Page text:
A visit from John Simmons
As that brief bio may suggest, John came in to talk to us about words. Within that remit, he outlined seven basic principles for writers:
1.Be curious. Be a traveller not a tourist. Be open to possibilities.
2. Listen. To your own words as you write. And try to make others listen to your words as if to a wonderful new language.
3. Set and accept constraints. Welcome them. Particularly when the constraints are the brief.
4. Put yourself in your reader’s place. Imagine the lives of your consumers. Show compassion to them.
5. Edit, edit, edit – but know you have to stop.
6. Transform the most unpromising materials. Not even lists need be boring.
7. Bring your personality to work. Put it positively into your writing.
Here are a few highlights from John’s talk, according to the Oxfam writers, designers and designated ‘others’ who were there:
Laura: For me it’s that writing – whilst difficult, and requires skill – isn’t about magic. It’s about being human. Being clear, concise, and using the most effective language – and that doesn’t mean technical jargon!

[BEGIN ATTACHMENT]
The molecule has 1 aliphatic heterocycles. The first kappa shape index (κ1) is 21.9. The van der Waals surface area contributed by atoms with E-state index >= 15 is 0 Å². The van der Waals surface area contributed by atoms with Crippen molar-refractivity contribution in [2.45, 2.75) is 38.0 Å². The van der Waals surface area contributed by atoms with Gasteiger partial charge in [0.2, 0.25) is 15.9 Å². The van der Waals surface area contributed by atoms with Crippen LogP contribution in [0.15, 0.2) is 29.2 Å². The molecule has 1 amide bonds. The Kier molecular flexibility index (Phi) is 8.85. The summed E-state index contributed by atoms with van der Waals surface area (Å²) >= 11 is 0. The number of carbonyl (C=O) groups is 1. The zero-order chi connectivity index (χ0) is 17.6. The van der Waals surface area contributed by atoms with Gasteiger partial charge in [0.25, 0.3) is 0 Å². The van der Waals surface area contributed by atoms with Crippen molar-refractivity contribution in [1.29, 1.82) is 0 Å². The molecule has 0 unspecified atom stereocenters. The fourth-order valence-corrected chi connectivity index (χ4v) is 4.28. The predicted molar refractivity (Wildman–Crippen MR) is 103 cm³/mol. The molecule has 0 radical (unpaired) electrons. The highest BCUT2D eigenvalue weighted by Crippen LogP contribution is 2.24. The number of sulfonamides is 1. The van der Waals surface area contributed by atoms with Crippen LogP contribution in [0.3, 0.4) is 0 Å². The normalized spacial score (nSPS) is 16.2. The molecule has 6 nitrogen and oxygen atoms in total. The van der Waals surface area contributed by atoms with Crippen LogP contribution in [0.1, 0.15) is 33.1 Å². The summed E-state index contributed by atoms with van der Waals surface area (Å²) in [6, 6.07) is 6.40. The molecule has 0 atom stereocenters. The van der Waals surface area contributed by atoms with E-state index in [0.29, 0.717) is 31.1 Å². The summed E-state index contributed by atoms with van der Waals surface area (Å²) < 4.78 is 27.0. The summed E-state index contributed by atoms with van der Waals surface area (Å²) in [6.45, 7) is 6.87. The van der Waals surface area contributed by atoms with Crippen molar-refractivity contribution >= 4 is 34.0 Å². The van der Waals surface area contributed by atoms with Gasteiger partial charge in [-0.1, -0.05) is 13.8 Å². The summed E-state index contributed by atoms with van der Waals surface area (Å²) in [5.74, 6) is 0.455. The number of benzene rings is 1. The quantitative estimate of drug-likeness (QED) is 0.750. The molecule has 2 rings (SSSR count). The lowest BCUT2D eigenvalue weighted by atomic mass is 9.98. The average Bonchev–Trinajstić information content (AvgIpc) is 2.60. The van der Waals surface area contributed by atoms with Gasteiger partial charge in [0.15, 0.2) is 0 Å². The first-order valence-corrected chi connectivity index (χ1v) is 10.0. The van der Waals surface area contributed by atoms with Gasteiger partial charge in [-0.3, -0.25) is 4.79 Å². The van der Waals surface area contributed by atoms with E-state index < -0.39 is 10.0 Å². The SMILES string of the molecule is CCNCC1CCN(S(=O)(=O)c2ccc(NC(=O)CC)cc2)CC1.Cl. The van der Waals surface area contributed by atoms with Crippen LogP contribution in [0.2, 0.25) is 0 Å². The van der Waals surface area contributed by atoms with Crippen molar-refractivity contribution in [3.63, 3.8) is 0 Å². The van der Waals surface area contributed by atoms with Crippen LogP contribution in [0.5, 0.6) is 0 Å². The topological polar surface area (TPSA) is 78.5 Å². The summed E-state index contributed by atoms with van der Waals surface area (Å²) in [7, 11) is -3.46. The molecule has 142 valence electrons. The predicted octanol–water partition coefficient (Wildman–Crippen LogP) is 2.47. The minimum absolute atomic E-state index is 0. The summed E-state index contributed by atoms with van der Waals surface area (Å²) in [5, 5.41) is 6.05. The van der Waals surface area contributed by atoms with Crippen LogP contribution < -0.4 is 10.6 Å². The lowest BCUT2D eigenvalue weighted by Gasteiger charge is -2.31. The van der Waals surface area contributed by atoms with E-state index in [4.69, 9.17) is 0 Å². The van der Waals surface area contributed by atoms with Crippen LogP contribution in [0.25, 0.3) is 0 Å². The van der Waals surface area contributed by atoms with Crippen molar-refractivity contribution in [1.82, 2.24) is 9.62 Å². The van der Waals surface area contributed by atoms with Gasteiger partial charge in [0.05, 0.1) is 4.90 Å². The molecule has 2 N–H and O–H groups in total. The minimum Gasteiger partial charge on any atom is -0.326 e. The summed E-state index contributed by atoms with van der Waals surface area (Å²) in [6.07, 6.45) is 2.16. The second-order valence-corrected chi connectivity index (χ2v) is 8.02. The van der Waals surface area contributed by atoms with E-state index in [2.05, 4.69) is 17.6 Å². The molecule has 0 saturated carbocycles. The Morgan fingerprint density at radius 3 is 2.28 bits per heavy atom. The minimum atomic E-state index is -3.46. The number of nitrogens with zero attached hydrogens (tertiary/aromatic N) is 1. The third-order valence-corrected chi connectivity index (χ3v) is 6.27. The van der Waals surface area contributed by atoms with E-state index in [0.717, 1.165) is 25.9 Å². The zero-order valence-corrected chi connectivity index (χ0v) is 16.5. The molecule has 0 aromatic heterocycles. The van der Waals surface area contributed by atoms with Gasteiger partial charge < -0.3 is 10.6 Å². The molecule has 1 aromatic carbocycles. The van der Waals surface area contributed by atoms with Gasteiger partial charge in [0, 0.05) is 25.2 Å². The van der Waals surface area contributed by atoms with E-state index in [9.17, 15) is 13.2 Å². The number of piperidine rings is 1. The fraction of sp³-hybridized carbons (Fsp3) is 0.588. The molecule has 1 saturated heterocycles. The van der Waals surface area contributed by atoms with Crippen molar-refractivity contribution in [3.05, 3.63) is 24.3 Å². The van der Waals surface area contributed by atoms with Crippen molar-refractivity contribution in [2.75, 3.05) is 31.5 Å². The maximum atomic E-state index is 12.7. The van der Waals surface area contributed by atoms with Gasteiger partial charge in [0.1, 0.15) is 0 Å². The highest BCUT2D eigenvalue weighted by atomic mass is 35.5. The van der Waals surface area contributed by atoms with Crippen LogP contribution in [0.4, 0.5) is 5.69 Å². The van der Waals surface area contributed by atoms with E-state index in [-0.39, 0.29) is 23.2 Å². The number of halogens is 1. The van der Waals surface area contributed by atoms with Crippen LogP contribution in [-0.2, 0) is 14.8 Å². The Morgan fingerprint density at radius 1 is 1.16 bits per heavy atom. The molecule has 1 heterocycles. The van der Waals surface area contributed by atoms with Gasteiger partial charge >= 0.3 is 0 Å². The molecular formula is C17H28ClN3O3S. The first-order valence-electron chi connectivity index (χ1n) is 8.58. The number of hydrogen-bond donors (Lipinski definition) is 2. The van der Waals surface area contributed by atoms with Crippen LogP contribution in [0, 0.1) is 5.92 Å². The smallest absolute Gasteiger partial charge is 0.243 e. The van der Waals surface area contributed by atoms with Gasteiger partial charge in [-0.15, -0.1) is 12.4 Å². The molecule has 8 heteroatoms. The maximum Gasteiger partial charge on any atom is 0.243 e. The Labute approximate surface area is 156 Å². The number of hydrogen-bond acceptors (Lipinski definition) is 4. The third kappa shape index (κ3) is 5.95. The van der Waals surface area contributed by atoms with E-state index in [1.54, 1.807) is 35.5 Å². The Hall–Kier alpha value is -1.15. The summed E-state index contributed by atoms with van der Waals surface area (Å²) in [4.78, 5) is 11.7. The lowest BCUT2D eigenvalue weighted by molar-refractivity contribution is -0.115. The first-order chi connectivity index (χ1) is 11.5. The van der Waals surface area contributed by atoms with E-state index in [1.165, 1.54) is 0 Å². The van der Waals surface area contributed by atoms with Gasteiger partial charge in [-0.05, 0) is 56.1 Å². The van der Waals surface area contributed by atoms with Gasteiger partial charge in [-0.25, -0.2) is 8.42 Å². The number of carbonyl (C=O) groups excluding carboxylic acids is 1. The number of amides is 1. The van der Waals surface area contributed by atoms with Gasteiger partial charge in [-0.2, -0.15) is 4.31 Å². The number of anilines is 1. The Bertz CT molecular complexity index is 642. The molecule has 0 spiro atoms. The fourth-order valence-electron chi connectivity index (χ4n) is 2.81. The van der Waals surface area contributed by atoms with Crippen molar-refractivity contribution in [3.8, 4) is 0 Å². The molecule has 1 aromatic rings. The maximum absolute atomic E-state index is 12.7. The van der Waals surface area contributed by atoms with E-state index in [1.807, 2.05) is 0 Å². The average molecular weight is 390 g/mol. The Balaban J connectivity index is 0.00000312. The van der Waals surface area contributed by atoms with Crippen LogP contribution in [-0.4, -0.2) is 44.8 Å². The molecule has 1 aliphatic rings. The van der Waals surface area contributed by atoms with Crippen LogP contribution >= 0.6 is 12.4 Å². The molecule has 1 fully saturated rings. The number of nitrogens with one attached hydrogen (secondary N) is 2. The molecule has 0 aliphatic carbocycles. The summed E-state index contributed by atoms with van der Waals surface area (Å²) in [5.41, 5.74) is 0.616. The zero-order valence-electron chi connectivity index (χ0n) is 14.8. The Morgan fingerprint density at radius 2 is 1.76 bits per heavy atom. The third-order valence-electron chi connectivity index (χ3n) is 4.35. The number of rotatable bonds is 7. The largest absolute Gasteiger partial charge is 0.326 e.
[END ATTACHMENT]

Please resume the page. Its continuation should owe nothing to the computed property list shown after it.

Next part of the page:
Amy: I liked the idea of really listening to your own words as you write. Also, that constraints can be limiting – pursue the brief that seems to hem you in the most.
Claire: I completely agree with his point that when it comes to writing, constraints bring freedom, whether that ‘constraint’ is a full brief, a theme, a word count, a word… I also really liked the definition of poetry as writing that ‘aims at the intellect by way of the heart’ (should remember who he was quoting, but can’t) and the idea that this can be applied to all forms of writing. And the suggestion that you should ‘listen to your own words as you write’. And the idea that ‘all brands are stories’ and, and, and… (I think I’m a bit of a fan).
Annemarie: Thought I’d do a Haiku.. the old 5/75:
reflect then connect
tell a story that touches
speak straight from the heart
Gary: He was like a nice copywriting uncle.
Kelvin: I found the idea behind his book, 26 ways of looking at a blackberry, really interesting. It builds on his belief that constraints can actually be liberating – which made me think, too.